Reevaluating Rental Policies for Tenants with Criminal Histories

April 8, 2016 | by Michael Wilt

Categories: Fair Housing, Rental Housing

Stories this week by NPR and the Wall Street Journal highlight two individuals, including Benigno Herrera of Austin, who have struggled to find rental housing because of criminal convictions that occurred decades ago. According to the National Employment Law Project, approximately 65 million Americans have criminal records. Individuals with criminal records are not a protected class under the Fair Housing Act, meaning landlords may refuse to rent to someone because of their criminal past.

However, on April 4, 2016, HUD's Office of General Counsel issued guidance that outlines ways the denial of housing based on a criminal record could constitute discrimination and violate the Fair Housing Act.

New HUD Guidance on Criminal Records and Housing

The first potential fair housing violation occurs when a landlord refuses housing to all applicants with criminal records. According to HUD, this type of policy - while not discriminatory on its face – can have a discriminatory effect. That is because on a national level, racial and ethnic minorities face disproportionately high rates of arrest and incarceration.

The second potential violation occurs when there is intentional discrimination. An example is when a landlord rents to a white applicant with a criminal record for a certain type of conviction but refuses to rent to a minority applicant with a similar conviction.

In its guidance, HUD encourages landlords to avoid these potential violations by ensuring their criminal history policies reflect evaluating applicants on a nondiscriminatory case-by-case basis, taking into account the nature and severity of the criminal activity and the length of time that has passed since the conviction occurred.

April is Fair Housing Month

Looking at barriers to housing - including criminal conviction - is a timely topic, since April is Fair Housing Month, commemorating the passage of the Fair Housing Act on April 11, 1968. To learn more about the Fair Housing Act and the history of fair housing in America click here.

Additional Information

To learn more about Fair Housing and what to do if you think your rights have been violated, check out the following resources:

U.S. Department of Housing and Urban Development- Fair Housing and Equal Opportunity

Texas Workforce Commission- Civil Rights Division

On the House blog posts are meant to provide general information on various housing-related issues, research and programs. We are not liable for any errors or inaccuracies in the information provided by blog sources. Furthermore, this blog is not legal advice and should not be used as a substitute for legal advice from a licensed professional attorney.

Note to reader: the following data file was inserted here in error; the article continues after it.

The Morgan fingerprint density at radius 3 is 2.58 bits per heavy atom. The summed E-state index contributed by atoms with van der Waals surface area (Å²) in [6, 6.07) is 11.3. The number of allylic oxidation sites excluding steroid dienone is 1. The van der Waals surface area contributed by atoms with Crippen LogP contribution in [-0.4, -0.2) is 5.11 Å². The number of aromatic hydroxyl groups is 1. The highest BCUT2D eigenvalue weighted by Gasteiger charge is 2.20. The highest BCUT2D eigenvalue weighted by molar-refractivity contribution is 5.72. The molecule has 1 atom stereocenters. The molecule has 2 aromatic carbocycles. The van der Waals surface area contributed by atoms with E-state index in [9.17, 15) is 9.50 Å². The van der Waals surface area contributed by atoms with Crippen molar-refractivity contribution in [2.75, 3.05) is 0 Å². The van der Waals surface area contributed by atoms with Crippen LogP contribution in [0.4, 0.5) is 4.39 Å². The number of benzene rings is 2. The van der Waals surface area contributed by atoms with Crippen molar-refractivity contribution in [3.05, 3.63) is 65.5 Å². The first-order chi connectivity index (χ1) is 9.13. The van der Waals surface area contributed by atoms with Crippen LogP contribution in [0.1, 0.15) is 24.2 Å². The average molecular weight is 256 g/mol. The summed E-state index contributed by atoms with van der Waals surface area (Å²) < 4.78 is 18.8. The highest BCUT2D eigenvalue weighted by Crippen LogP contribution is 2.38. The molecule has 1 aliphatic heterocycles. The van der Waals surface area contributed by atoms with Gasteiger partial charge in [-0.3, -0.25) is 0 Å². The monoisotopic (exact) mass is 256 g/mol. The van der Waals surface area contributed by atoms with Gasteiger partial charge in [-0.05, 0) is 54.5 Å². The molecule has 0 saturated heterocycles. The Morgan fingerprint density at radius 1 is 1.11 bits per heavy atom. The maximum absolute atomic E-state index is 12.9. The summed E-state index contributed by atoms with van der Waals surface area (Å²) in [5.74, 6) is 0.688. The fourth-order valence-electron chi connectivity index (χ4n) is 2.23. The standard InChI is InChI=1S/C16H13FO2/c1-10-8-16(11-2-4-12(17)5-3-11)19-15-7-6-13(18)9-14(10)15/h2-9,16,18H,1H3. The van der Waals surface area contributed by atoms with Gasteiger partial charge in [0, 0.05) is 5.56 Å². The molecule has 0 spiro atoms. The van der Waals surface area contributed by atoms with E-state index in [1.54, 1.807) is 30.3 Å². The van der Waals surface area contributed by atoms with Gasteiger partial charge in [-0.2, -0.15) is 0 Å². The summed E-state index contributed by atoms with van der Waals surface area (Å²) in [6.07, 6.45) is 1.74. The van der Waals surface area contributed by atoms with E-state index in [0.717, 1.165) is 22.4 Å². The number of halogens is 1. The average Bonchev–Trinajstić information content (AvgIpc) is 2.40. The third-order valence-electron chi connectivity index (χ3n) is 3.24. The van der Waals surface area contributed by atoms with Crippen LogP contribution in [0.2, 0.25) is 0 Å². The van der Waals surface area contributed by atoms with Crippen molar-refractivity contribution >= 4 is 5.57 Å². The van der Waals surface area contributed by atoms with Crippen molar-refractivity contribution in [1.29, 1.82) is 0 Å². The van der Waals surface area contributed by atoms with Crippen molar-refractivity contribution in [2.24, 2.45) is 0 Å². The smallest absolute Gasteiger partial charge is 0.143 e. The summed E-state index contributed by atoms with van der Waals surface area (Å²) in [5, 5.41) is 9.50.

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Hi Jeff, we’d recommend reaching out to a trusted source of legal aid in order to answer your law-related question. Your closest tenants rights council may be able to provide some insight as well.


I have been charged for a class A family violence misdemeanor in Travis County, Texas but I have not been tried or convicted for it. It has been pending for almost 3 years. The rental criteria specified convictions only. I have no criminal record. Is this legal?


Landlords have a primary obligation to protect and ensure the tranquility and safety of current, non-criminal tenants. 
While some potential renters with criminal histories may otherwise be ideal tenants, those with violent criminal histories are not automatically in that category.
Like much of contemporary, half-baked administrative law, a broad-brush approach is sophomoric and dangerous. These cases must be evaluated on a case-by-case basis with the safety and welfare interests of the general tenant community held paramount in the decision process.

A criminal history is rarely the result of a single, isolated departure from good citizenship. Predominantly, one acquires a criminal history by being reared in a setting with an inherent disregard of the minimum rules of social behavior. That history arises from an environment that abhors the basic cultural values required for a decent, safe society, favoring anarchy over law.

One with a criminal history has earned that title by being arrested, charged, prosecuted, convicted, and penalized for at least one misdeed. Society must be allowed to discriminate between desired behavior and destructive behavior. And, it would be naive (if not criminally liable) to assume that the convicted criminal has committed only one offense. 

As mentioned above, the only equitable entry into the tenant pool for one with a criminal history is on a case-by-case basis.  Those without a violent background who have demonstrated a verifiable history of following the rules of decent society may be considered eligible. Failing that test, they have chosen their path and should not be allowed among law-abiding tenants.


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